DIY Bath Bombs

DIY

Learn how to DIY Bath Bombs easy with this step-by-step tutorial. You’ll be enjoying a relaxing bath in no time!

Though I don’t do it nearly often enough, one of my favorite ways to decompress after a long week (or sometimes a long day) is to pour a glass of wine, light some candles, and hop into the tub. To make the experience even more special, I toss one of these DIY bath bombs into the water. The fizzy bubbles, essentials oils, and beneficial minerals are a treat for the senses.

Homemade DIY Bath Bombs easy tutorial. #bath #bombs #spa

Today, I’m going to show you how you can create your own custom DIY Bath Bombs at home. If you’re anything like me, maybe having these on hand will encourage you to decompress a bit more frequently.

DIY Bath Bombs | inspiredbycharm.com

In an effort to bring some relaxation into my home and create a spa-like experience whenever I needed it, I decided to make my own DIY Bath Bombs.

DIY Bath Bombs | inspiredbycharm.com

Now, if you’re feeling intimidated by this process, don’t be. These bath bombs are so simple to make and really easy to customize. Let me show you.



First, gather all of your ingredients. I found everything online and linked things up below to make it easy for you. (This post contains affiliate links.)

Homemade Bath Bombs Shopping List:

DIY Bath Bombs | inspiredbycharm.com

How Do you Make DIY Bath Bombs?

Begin by measuring out and whisking together your dry ingredients in a large bowl. I used a coloring pigment for my diy bath bombs. Since it’s a dry pigment, you’ll want to include that in this step. Add as little or as much as you’d like to achieve the color you prefer.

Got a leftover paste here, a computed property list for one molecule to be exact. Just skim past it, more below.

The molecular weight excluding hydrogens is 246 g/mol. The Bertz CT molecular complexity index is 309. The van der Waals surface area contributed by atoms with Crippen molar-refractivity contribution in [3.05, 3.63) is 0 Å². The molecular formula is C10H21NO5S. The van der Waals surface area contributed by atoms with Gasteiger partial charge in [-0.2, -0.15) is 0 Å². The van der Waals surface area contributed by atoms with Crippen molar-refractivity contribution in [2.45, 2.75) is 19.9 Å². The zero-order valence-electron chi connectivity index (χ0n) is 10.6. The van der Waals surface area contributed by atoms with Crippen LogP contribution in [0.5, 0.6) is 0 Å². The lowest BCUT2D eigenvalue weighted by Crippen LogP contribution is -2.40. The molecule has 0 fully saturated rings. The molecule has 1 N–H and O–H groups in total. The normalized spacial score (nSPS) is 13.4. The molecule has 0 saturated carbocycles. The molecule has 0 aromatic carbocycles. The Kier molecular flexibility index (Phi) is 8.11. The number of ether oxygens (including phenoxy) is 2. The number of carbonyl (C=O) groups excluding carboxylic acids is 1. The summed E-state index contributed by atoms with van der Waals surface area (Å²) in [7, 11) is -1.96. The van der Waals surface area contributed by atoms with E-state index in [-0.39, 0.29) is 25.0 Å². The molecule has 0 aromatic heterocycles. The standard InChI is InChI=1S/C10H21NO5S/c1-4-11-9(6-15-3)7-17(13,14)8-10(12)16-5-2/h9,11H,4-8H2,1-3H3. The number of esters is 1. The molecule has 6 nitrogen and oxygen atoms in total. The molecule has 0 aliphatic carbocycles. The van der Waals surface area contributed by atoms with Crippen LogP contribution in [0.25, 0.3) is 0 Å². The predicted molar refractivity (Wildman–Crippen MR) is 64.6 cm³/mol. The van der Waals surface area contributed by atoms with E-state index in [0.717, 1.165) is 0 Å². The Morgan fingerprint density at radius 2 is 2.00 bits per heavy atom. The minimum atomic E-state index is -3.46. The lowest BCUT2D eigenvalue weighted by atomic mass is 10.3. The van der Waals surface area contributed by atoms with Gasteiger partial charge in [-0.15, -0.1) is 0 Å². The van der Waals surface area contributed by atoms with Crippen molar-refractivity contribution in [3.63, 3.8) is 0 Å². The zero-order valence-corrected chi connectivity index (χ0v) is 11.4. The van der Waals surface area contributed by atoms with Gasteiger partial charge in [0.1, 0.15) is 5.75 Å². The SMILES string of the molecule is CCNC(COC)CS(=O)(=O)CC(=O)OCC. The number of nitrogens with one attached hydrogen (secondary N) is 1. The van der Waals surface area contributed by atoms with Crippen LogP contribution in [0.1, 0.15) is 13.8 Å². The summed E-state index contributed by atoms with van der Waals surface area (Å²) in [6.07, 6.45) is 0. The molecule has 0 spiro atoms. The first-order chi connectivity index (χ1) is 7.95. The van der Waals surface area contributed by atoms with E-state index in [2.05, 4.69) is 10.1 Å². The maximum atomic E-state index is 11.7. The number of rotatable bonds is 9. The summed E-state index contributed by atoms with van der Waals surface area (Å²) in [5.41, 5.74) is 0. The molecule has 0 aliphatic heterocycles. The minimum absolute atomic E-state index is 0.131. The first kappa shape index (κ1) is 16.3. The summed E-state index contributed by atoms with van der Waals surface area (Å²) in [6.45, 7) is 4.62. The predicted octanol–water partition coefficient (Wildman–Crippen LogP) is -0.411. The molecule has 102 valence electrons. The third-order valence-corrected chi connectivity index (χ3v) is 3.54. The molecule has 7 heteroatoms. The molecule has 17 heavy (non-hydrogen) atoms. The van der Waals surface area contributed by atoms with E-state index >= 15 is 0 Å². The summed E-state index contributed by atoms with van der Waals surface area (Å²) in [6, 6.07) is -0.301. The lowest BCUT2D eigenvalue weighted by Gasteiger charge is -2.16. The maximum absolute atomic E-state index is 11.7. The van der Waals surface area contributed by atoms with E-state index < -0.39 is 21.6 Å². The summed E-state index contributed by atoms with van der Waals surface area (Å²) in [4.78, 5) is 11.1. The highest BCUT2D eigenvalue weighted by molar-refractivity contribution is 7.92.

DIY Bath Bombs | inspiredbycharm.com

DIY Bath Bombs | inspiredbycharm.com

Next, in a small cup, mix together the wet ingredients. This is also where you’ll add the essential oils. You can get essential oils almost anywhere these days. I recommend shopping for these in person so you can find a scent you like. My favorite oils come from Young Living.

Also, pay attention to the benefit each oil offers. I made three different varieties. The purple bath bomb has an oil for stress relief, the blue prompts sleep, and the yellow promotes joy.

DIY Bath Bombs | inspiredbycharm.com

The next step is very important. You need to add the wet ingredients to the dry ingredients. You’ll want to do this very slowly, adding little drops at a time while mixing.

The citric acid is what causes the bath bombs to fizz when it comes into contact with water. Adding the wet ingredients slowly minimizes this affect, allowing you to create the ball.

DIY Bath Bombs | inspiredbycharm.com

DIY Bath Bombs | inspiredbycharm.com

Once mixed, you’re ready to mold. I picked up these bath bomb molds to create a ball shape. However, you can use things like a cupcake pan or silicon mold to achieve different shapes and sizes.

DIY Bath Bombs | inspiredbycharm.com

DIY Bath Bombs | inspiredbycharm.com

For this round mold, fill each half, packing it in slightly until it’s overflowing. Then, firmly press the halves together. Let the mold sit for one minute. Once set, tap the mold and pull it apart.

DIY Bath Bombs | inspiredbycharm.com

DIY Bath Bombs | inspiredbycharm.com

You’ll want to let the bath bombs dry for at least 24 hours before you create your own mini spa in your tub.

It’s that easy!

How long do Homemade Bath Bombs Last?

I’d say you’d want to use these DIY Bath bomb within about 6 months.

I liked to keep mine stored in a moisture-free clear glass jar.

DIY Bath Bombs

DIY Bath Bombs | inspiredbycharm.com

If you like this DIY project, you may enjoy these too:

DIY Bath Bomb Tutorial

If you have yet to make or even experience a bath bomb, I definitely recommend giving it a try.